The majority of IP users are entering the network storage arena for the first time. These companies want the ease of use and cost benefits associated with managing an IP SAN versus Fibre Channel.
"People going for iSCSI are new to the network storage arena and don't want the expense of going for Fibre Channel," Heers said.
Climbing up the food chain, larger organisations may opt for an IP SAN as a secondary networking method where Fibre Channel may be too costly and unnecessary to have at the departmental or branch office site.
EMC director of marketing, Clive Gold, said larger organisations that want to capture stranded servers - perhaps older ones - are likely adoption spots for iSCSI technology.
"There are two market segments: smaller customers that want to run applications that are low value and determine the cost of putting in Fibre Channel wouldn't be worth it; and larger customers that want to hook up their data centres at regional and departmental offices."
In these environments, the data centre looks different than the core data centre with the servers being smaller and more numerous. According to SNIA, the need for network storage solutions is likely to be most acute here, although the penetration of networked storage is only likely to be about 30 per cent.
It said IP storage made significant advances on several fronts last year. On the standards front, the most recent version of the Storage Management Initiative Specification, SMI-S version 1.1, now includes support for iSCSI.
This year, and last year, was a breakout year for iSCSI as the industry continues to see significant product releases from server and storage platform vendors, and more and more vendors entering the market, Dale said.
Industry experts agree Microsoft's endorsement of the technology signalled a positive step forward with the company announcing iSCSI support in Exchange, SQL Server and in Windows OS.
"The Microsoft support was developed in the last 12 months and is the most notable market mover," NetApp's Heers said. "The other huge move was VMware's support of iSCSI."
In addition to vendor endorsement, users and resellers are attracted to the relative ease of use and simple installation associated with an IP SAN compared to the complexity associated with Fibre Channel and the required expertise.
"IP is a straightforward technology to use. Resellers already have the appropriate knowledge base to set it up and understand standard Ethernet networking," Heers said. Smaller organisations, with limited IT staff, would be better able to decipher the IP technology rather than the skills needed to hook up Fibre Channel.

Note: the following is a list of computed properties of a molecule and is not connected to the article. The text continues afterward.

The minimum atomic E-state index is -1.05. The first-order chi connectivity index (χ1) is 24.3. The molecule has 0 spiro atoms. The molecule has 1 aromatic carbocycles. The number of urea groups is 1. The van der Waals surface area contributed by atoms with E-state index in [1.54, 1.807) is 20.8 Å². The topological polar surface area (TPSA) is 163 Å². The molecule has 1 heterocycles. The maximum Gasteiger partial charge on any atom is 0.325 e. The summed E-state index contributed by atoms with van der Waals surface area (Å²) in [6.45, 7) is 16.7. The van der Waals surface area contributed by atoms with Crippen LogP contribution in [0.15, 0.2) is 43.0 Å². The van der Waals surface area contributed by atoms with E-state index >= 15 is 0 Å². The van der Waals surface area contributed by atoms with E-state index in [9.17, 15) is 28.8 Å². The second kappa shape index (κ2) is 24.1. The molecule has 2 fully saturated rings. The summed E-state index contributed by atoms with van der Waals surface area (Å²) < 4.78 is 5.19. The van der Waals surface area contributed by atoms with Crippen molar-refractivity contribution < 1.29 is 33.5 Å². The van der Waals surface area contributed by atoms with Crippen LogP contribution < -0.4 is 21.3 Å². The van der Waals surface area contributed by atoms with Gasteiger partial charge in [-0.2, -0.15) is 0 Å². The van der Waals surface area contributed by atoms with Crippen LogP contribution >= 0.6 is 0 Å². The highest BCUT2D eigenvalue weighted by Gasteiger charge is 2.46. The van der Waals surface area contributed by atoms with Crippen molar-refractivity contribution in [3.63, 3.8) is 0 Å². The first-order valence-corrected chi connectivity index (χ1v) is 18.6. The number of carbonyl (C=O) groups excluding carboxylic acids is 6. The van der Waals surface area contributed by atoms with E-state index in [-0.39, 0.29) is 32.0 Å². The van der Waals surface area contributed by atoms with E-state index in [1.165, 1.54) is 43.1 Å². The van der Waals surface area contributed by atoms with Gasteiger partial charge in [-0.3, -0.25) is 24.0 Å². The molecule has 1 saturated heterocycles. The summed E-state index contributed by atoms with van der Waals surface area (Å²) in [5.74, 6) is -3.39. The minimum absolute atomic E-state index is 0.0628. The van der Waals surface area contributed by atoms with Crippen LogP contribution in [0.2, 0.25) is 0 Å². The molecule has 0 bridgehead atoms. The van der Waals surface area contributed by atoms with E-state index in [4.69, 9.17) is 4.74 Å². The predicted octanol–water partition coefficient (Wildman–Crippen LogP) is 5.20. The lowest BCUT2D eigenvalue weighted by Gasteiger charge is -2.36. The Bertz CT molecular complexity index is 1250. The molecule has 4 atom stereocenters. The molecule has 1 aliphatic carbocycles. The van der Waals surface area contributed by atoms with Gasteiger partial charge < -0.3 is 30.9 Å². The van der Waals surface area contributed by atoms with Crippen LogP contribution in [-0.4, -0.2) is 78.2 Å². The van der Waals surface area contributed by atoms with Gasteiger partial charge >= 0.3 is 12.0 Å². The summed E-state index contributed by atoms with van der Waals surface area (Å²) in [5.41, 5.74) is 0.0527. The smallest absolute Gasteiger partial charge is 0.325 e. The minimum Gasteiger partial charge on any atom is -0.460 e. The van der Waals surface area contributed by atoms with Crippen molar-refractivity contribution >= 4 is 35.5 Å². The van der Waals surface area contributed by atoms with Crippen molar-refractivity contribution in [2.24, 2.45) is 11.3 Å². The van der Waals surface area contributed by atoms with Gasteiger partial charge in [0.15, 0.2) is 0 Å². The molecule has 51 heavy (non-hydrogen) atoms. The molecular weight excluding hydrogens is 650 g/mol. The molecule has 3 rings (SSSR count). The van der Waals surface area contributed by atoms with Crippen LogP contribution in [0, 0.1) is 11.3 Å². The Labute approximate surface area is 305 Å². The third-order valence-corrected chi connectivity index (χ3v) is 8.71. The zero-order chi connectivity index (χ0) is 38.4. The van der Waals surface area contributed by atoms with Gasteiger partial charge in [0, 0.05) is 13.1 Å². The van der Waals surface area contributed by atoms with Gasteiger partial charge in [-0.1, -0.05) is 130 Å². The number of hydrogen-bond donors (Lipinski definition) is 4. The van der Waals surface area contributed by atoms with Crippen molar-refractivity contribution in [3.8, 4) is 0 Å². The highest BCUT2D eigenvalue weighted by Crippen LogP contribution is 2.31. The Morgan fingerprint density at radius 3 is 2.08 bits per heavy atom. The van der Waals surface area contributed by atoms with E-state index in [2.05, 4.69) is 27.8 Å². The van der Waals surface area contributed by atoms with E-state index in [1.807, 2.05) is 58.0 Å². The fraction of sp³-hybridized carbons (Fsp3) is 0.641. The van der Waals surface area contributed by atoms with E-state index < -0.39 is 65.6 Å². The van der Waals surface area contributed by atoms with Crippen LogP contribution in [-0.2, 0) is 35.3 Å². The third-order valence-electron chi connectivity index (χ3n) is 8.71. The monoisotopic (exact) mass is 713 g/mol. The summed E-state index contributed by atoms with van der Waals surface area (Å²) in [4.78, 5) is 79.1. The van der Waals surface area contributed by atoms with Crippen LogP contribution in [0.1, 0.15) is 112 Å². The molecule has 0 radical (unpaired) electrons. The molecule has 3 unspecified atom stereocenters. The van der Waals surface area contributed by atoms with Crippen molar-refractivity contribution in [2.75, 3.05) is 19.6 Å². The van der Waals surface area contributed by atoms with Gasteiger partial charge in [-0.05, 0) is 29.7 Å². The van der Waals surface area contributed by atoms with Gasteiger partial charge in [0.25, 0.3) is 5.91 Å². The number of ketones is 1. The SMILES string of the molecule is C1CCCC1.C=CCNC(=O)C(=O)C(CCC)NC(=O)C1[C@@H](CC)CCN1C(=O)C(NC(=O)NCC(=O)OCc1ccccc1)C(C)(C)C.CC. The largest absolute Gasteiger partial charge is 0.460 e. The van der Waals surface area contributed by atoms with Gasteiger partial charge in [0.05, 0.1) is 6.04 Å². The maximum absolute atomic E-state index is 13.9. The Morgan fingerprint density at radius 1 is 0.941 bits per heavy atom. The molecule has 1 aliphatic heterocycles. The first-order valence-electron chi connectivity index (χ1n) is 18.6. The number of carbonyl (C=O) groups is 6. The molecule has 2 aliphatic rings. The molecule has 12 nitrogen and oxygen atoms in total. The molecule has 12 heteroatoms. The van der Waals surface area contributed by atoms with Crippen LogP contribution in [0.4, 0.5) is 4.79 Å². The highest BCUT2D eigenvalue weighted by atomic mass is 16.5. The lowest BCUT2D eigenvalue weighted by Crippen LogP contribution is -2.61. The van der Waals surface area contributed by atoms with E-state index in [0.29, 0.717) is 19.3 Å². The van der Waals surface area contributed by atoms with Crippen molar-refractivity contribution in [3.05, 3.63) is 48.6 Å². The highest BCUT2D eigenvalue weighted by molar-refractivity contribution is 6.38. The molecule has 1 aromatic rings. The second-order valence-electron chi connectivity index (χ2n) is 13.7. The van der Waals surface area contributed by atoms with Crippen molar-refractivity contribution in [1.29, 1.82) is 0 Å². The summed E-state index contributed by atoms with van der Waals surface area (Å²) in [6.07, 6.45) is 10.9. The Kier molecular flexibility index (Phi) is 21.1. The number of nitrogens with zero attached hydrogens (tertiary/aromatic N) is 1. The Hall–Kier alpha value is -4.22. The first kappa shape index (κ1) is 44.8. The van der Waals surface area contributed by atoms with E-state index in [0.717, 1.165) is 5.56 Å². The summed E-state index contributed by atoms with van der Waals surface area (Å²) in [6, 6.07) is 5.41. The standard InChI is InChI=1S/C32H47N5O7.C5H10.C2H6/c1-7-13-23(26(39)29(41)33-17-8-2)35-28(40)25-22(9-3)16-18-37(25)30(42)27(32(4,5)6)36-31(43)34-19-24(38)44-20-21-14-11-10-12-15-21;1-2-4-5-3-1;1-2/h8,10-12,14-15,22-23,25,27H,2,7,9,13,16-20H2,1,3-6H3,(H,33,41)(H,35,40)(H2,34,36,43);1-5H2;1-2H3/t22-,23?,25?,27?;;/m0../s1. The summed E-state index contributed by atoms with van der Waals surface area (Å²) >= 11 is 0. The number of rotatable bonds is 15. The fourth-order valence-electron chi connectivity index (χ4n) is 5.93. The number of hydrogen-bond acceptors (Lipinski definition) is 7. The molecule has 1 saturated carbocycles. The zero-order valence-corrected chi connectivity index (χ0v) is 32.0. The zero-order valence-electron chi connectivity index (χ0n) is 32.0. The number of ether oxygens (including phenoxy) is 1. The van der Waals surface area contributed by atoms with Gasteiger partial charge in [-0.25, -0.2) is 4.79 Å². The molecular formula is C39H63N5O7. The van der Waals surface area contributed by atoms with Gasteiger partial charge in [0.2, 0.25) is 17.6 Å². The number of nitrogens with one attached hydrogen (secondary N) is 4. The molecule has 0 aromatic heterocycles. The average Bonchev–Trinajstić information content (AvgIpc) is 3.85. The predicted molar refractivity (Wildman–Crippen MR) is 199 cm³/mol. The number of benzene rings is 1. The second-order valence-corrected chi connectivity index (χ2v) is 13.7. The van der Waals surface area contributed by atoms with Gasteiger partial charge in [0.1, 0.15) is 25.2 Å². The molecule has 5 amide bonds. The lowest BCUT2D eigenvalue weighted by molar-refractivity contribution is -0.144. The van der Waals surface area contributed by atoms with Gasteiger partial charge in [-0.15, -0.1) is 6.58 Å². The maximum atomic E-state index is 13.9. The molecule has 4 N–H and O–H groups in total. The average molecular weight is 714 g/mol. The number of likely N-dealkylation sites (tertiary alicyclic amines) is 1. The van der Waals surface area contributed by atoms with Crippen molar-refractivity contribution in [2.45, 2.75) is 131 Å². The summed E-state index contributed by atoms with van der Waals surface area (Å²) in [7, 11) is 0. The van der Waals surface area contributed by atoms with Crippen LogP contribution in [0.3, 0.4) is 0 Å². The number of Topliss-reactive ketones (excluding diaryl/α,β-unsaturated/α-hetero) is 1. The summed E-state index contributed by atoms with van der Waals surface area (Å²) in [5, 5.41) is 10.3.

"Fibre Channel is complex and not something that the average, solo IT person would understand," Heers said. "It's a technology that's a little more specialised. It's something that larger organisations would be more capable of implementing."
SNIA's Dale said iSCSI, meanwhile, represented a big selling opportunity for resellers in terms of professional services. "Resellers can do SQL Server or Exchange migration. It's a big opportunity for differentiation because they can do OS platform migration services attached to this." While the most popular applications in an iSCSI environment are Microsoft Exchange, SQL Server and business applications running on top of smaller Oracle or IBM DB2 databases, messaging, Web, ecommerce and some technical applications are also a good fit with iSCSI environments, he said.
The promise of 10GB Ethernet is on the lips of many vendors offering iSCSI. "It is in laboratories now," Heers said. "We'll start to see it next year. It's not going to overthrow Fibre Channel, but it will ramp up speed."
In addition to souped up speed, the best scenario for customers was to have the choice in terms of connecting the two technologies, Heers said indicating NetApp products can support both Fibre Channel and iSCSI.
"Users can connect both, and run different chunks of applications at the same time," he said. "One piece could be Fibre Channel, while the other iSCSI, which would be all wired to the same infrastructure. It will run SAN/NAS and iSCSI protocols."
Heers said a third of NetApp customers run at least two of the three protocols. "The industry is moving towards offering this choice. It makes it easier for customers."
EMC's Gold said the company is also offering customers a choice between the two protocols, and moving away from the lock-in approach. "Many vendors may say they support both protocols, but under the covers, there are restrictions," he said.
Like Heers, Gold looks forward to the rollout of 10GB Ethernet. "Once this comes out, you'll have a quantum leap of IP technology in terms of speed, so the speed argument will disappear.
"At the end of the day, we shouldn't get into religious wars about this stuff. There will be demand for both Fibre Channel and iSCSI. Fibre Channel will handle the large data loads, mission-critical, high throughput zones, while IP will bring in the stranded servers and work well in remote sites or branch offices."